1. Archive

Company loses asbestos/cancer suit

The 14-year-old daughter of a Pensacola bricklayer who died in 1984 of cancer will receive $2-million from the manufacturer of a cement mixture that contained asbestos, the plaintiff's lawyer said Monday. A Circuit Court jury in Miami reached the verdict Friday in favor of the estate of Harvey Kavanaugh and against Harbison-Walker, said Miami lawyer Ervin Gonzalez. "This case is significant because it represents the first time that Harbison-Walker has lost an asbestos suit," Gonzalez said. The suit alleged exposure to the Harbison-Walker cement mixture caused Kavanaugh's death from masothelioma, an asbestos-related cancer.Five arrested; cocaine confiscated

MARATHON _ Federal agents and Monroe County deputies raided a lobster trap yard early Sunday and arrested five men caught in the act of unloading 602 pounds of cocaine, a U.S. Customs Service spokesman said. The Customs and Drug Enforcement agents had prior intelligence that the 30-foot lobster boat would be carrying the drug, Customs spokesman Cliff Stallings said. The boat was tracked by air from Andros Island in the Bahamas with the help of the joint U.S. Customs-Coast Guard Command Control and Intelligence center, south of Miami.

Lawmaker asks Bush for $35-million

WASHINGTON _ U.S. Rep. Larry Smith asked President Bush on Monday for $35-million in federal aid for Florida to offset the costs of a new wave of Cuban immigration. Smith, D-Fla., is hoping Bush will release the money from an immigration revolving fund approved in 1986 to help states deal with the financial burdens caused by immigration emergencies. In 1980, approximately 125,000 Cubans arrived in Florida from Cuba's port of Mariel, straining local resources and eventually costing the state $400-million, money he said was never reimbursed by the federal government. The Coast Guard reported Monday that 875 Cuban refugees have survived the dangerous, 90-plus mile passage to Florida this year, compared with 467 in 1990.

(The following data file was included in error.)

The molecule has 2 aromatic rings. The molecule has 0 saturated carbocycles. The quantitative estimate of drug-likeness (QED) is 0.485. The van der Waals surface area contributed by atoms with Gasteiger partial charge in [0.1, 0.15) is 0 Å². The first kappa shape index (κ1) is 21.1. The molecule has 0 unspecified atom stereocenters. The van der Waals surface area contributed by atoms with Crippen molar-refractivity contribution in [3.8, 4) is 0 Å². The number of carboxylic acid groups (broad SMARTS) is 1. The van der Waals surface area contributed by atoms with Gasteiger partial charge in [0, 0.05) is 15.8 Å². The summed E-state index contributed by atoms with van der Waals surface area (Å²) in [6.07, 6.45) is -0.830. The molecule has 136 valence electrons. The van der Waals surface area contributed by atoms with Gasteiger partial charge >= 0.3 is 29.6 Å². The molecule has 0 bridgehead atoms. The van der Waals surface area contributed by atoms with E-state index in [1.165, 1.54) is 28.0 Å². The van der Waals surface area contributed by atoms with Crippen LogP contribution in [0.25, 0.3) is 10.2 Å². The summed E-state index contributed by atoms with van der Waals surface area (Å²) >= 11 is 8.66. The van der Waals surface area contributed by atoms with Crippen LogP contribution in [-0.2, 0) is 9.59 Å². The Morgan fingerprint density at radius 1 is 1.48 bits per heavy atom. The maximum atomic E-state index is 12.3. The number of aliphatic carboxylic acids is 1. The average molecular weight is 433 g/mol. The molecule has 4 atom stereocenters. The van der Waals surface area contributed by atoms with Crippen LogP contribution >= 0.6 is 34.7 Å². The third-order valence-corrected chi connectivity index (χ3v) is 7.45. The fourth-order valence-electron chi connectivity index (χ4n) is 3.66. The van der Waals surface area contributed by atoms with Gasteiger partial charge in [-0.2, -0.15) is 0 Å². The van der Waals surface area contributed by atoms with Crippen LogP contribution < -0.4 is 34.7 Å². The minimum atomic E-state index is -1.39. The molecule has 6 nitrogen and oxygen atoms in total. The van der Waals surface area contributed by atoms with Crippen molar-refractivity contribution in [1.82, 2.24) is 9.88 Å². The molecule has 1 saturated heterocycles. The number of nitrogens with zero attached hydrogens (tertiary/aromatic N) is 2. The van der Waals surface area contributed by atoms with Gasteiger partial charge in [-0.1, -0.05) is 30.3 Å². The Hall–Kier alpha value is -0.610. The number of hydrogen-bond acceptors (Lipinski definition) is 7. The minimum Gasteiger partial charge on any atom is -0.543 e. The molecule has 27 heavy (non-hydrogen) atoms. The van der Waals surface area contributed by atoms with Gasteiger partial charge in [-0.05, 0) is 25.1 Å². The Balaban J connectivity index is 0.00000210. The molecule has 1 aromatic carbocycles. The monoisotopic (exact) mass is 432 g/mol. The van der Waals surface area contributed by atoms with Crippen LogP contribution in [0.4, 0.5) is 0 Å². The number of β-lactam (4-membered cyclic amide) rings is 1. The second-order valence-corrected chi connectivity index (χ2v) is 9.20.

This year, too much rain is the problem

Florida Panhandle farmers who sustained a crop-destroying drought in 1990 are getting too much of a good thing this year. Soggy weather is threatening to reduce or damage peanut, cotton, corn and soybean crops. "Unless a miracle comes down from the sky, we're going to take a loss," said Cumuckla farmer Copeland Griswold. Nearby Pensacola has received 44.9 inches for the year through Sunday night, nearly twice the normal rainfall of 23.7 inches.